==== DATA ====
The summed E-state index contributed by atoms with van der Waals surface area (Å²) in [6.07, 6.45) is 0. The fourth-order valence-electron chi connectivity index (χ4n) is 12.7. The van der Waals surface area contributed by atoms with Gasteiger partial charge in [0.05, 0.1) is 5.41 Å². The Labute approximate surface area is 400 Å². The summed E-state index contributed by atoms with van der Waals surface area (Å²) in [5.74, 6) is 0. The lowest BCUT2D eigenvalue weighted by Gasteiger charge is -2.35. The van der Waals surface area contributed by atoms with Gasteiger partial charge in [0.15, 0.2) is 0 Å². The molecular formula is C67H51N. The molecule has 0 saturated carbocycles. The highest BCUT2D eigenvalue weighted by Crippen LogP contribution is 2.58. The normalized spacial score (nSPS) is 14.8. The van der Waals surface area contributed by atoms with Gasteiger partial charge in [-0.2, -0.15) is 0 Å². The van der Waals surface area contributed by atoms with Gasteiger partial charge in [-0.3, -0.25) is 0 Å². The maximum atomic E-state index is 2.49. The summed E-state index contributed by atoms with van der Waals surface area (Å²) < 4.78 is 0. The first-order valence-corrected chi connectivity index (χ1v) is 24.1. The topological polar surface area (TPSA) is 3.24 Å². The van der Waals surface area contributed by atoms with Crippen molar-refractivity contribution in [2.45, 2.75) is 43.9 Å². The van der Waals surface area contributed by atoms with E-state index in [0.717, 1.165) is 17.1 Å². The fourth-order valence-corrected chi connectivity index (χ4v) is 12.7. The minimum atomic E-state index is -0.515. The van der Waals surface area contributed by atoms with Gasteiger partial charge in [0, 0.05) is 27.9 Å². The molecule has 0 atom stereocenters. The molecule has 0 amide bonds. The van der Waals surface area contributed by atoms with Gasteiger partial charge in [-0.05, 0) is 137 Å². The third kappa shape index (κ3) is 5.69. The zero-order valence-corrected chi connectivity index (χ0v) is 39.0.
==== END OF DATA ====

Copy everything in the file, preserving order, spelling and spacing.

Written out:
The summed E-state index contributed by atoms with van der Waals surface area (Å²) in [6.07, 6.45) is 0. The fourth-order valence-electron chi connectivity index (χ4n) is 12.7. The van der Waals surface area contributed by atoms with Gasteiger partial charge in [0.05, 0.1) is 5.41 Å². The Labute approximate surface area is 400 Å². The summed E-state index contributed by atoms with van der Waals surface area (Å²) in [5.74, 6) is 0. The lowest BCUT2D eigenvalue weighted by Gasteiger charge is -2.35. The van der Waals surface area contributed by atoms with Gasteiger partial charge in [0.15, 0.2) is 0 Å². The molecular formula is C67H51N. The molecule has 0 saturated carbocycles. The highest BCUT2D eigenvalue weighted by Crippen LogP contribution is 2.58. The normalized spacial score (nSPS) is 14.8. The van der Waals surface area contributed by atoms with Gasteiger partial charge in [-0.2, -0.15) is 0 Å². The van der Waals surface area contributed by atoms with Gasteiger partial charge in [-0.3, -0.25) is 0 Å². The maximum atomic E-state index is 2.49. The summed E-state index contributed by atoms with van der Waals surface area (Å²) < 4.78 is 0. The first-order valence-corrected chi connectivity index (χ1v) is 24.1. The topological polar surface area (TPSA) is 3.24 Å². The van der Waals surface area contributed by atoms with Crippen molar-refractivity contribution in [2.45, 2.75) is 43.9 Å². The van der Waals surface area contributed by atoms with E-state index in [0.717, 1.165) is 17.1 Å². The fourth-order valence-corrected chi connectivity index (χ4v) is 12.7. The minimum atomic E-state index is -0.515. The van der Waals surface area contributed by atoms with Gasteiger partial charge in [0, 0.05) is 27.9 Å². The molecule has 0 atom stereocenters. The molecule has 0 amide bonds. The van der Waals surface area contributed by atoms with Gasteiger partial charge in [-0.05, 0) is 137 Å². The third kappa shape index (κ3) is 5.69. The zero-order valence-corrected chi connectivity index (χ0v) is 39.0.